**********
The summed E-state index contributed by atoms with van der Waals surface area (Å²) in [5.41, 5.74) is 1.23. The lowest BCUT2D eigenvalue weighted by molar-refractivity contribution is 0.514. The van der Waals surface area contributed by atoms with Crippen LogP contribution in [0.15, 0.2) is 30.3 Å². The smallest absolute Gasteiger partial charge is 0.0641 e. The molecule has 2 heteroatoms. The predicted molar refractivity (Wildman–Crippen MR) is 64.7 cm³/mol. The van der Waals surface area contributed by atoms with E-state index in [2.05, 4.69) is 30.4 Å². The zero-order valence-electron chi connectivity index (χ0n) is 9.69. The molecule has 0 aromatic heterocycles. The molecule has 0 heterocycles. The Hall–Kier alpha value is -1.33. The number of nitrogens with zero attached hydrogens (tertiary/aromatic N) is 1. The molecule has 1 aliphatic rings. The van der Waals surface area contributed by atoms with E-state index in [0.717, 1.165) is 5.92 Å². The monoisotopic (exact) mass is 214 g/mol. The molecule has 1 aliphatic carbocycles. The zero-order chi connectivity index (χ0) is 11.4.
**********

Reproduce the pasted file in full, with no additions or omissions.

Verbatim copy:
The summed E-state index contributed by atoms with van der Waals surface area (Å²) in [5.41, 5.74) is 1.23. The lowest BCUT2D eigenvalue weighted by molar-refractivity contribution is 0.514. The van der Waals surface area contributed by atoms with Crippen LogP contribution in [0.15, 0.2) is 30.3 Å². The smallest absolute Gasteiger partial charge is 0.0641 e. The molecule has 2 heteroatoms. The predicted molar refractivity (Wildman–Crippen MR) is 64.7 cm³/mol. The van der Waals surface area contributed by atoms with E-state index in [2.05, 4.69) is 30.4 Å². The zero-order valence-electron chi connectivity index (χ0n) is 9.69. The molecule has 0 aromatic heterocycles. The molecule has 0 heterocycles. The Hall–Kier alpha value is -1.33. The number of nitrogens with zero attached hydrogens (tertiary/aromatic N) is 1. The molecule has 1 aliphatic rings. The van der Waals surface area contributed by atoms with E-state index in [0.717, 1.165) is 5.92 Å². The monoisotopic (exact) mass is 214 g/mol. The molecule has 1 aliphatic carbocycles. The zero-order chi connectivity index (χ0) is 11.4.